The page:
Encomium on the Overlord: The Sophistic Fandom of Misha Collins
So here it is: the freaking Misha paper I won’t shut up about. I presented this in March 2013 at the Popular Culture Association/American Culture Association’s national conference. And for all of my bitching, this thing was great fun-–eventually, finally–-to write and even more to deliver.
If you’ve ever been curious as to what the hell I do with Supernatural as a student of rhetoric: here’s exhibit A.
From his first appearance in the television show Supernatural, Misha Collins—and by extension Castiel, the fiercely loyal angel he portrays—has been a favorite among many fans. In the midst of the show’s uniquely intimate and occasionally contentious relationship with its fans, Collins has crafted a distinct fandom of his own: first via the performative Twitter antics of a persona called “the Overlord”—a grandiose troublemaker with his eye on world domination—and then through the creation of two distinct yet intertwined organizations: a non-profit called Random Acts, founded in 2010, and the Greatest International Scavenger Hunt the World Has Ever Seen [or GISHWHES], founded in 2011.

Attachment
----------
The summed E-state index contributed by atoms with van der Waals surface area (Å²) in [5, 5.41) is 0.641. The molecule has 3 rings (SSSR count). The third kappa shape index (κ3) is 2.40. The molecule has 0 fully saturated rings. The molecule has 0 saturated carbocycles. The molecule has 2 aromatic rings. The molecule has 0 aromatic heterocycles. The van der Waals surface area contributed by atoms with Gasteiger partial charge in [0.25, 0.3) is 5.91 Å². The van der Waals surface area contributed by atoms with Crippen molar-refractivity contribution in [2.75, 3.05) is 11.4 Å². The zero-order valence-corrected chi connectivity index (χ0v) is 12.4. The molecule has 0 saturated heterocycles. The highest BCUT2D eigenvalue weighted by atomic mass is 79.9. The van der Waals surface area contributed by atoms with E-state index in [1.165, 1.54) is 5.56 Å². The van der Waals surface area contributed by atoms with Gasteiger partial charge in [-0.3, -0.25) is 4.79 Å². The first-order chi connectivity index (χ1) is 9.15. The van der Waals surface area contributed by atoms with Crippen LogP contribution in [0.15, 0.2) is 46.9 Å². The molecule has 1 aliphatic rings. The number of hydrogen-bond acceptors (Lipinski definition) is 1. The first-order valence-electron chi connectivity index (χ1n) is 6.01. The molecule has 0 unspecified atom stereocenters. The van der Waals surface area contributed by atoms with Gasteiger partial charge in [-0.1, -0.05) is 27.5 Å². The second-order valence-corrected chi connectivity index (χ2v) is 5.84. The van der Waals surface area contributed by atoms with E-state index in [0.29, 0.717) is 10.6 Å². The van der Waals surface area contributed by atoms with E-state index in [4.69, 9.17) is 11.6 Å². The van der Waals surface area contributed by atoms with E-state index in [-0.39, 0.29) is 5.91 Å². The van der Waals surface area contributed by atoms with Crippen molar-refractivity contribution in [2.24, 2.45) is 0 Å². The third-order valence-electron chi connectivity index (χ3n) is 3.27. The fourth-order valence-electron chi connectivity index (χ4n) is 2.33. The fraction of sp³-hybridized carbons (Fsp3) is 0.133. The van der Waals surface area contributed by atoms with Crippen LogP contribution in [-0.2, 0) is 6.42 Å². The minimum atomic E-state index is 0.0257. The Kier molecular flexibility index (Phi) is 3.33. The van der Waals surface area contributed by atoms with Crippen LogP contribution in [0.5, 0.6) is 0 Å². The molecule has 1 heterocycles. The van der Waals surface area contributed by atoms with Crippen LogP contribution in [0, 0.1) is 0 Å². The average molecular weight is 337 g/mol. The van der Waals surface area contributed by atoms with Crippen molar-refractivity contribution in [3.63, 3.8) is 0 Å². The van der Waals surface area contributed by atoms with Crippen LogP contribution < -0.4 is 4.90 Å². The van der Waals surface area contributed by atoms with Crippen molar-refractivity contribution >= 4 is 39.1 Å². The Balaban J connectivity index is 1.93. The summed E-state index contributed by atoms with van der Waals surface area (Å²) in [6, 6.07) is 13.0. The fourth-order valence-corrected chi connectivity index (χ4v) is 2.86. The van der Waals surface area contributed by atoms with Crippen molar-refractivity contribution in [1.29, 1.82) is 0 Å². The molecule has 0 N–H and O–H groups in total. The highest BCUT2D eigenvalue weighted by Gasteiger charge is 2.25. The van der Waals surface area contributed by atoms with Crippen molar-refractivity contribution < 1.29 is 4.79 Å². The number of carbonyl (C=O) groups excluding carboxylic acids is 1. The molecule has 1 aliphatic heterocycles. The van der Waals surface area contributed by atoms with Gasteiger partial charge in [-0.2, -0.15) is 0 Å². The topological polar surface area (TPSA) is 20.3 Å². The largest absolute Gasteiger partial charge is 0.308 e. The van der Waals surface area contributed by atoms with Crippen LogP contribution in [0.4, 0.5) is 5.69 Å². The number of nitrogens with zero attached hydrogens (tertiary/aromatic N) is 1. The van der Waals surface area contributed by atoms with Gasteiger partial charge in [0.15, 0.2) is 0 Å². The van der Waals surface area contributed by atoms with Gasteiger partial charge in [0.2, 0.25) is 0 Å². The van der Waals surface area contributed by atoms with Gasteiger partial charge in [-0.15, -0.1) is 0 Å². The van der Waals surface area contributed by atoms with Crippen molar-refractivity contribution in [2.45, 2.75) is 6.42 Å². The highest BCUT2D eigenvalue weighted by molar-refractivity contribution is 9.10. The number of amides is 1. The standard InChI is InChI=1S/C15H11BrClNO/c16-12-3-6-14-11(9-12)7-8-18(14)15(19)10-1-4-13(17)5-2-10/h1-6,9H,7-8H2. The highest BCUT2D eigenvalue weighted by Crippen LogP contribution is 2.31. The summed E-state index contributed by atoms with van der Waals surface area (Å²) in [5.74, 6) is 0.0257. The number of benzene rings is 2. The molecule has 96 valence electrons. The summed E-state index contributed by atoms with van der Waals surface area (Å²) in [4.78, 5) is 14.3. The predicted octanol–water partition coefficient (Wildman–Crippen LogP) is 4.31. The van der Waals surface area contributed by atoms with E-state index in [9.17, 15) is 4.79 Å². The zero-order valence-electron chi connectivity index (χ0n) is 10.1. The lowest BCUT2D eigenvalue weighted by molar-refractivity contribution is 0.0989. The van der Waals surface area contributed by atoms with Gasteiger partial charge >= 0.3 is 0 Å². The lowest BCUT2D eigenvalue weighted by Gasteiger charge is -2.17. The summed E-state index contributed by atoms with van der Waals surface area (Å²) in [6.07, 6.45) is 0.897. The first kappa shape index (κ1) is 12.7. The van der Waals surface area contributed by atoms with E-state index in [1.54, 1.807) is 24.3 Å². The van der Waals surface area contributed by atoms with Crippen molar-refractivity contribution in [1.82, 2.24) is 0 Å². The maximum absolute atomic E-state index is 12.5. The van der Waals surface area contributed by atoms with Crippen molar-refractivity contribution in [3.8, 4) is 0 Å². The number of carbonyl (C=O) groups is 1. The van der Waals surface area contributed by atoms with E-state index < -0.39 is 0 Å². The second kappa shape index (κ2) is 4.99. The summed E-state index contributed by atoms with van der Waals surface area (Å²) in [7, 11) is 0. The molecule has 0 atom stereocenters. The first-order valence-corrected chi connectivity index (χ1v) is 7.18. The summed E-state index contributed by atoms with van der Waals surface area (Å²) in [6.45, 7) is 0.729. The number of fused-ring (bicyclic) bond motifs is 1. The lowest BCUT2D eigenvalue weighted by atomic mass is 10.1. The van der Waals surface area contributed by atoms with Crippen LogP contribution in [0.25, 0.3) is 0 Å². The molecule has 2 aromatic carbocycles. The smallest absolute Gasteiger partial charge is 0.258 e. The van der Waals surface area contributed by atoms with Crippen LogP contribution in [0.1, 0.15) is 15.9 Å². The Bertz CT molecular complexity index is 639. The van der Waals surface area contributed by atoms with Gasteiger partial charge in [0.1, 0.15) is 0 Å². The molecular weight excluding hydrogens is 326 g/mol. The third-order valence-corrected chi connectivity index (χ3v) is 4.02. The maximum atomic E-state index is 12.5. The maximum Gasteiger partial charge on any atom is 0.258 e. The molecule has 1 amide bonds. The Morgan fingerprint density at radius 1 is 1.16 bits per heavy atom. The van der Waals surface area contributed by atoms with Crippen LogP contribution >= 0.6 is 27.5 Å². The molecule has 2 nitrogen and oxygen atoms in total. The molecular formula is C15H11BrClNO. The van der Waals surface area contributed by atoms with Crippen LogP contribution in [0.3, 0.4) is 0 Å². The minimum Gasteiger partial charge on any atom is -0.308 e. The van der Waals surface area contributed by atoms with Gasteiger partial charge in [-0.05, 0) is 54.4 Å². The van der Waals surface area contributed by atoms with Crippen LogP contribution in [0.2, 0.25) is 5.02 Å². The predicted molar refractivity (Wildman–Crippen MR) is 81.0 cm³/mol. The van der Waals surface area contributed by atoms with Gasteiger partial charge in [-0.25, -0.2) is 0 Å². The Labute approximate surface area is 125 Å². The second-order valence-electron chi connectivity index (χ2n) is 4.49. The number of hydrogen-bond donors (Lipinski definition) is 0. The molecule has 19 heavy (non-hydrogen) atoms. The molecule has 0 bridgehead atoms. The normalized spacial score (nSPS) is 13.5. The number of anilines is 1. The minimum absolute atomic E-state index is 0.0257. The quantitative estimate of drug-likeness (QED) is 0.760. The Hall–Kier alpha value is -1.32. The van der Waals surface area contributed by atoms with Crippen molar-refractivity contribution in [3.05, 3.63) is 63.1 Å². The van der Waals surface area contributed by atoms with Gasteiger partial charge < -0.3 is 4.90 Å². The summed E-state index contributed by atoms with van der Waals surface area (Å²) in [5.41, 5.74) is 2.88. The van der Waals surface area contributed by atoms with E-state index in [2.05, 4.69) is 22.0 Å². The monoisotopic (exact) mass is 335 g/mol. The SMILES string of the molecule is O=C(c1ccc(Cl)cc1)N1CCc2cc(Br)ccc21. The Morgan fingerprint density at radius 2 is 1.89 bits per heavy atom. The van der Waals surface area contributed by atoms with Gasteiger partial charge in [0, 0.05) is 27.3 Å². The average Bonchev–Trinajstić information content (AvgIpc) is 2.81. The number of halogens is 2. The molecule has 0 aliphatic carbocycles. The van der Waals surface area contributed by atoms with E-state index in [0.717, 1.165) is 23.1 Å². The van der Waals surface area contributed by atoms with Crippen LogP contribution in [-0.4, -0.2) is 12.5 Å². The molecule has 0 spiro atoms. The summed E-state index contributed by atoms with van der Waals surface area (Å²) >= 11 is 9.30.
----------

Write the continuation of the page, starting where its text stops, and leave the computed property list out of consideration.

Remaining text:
In this essay, I explore some of Collins’ engagements with his fans [his minions] through the lens of sophistic rhetoric—a form of discursive engagement both older and more playful than that of Plato or Socrates. Reading Collins’ rhetorical performances through a sophistic lens illuminates the productive potential of crafting fan engagement as a series of provocations, ones that invite Collins’ fans to, as rhetorician John Poulakos puts it, “abandon the shelter of their prudential heaven and opt for that which exists ‘by favor of human imagination and effort’” (45).
Ultimately, the sophistic fandom of Misha Collins offers his minions two ways of performing the possible, of translating the Overlord’s antithetical approach to stardom into a distinctly different way of being in the world, one that transforms kindness into an act of gleeful deviance.
To begin: a brief word about the sophists.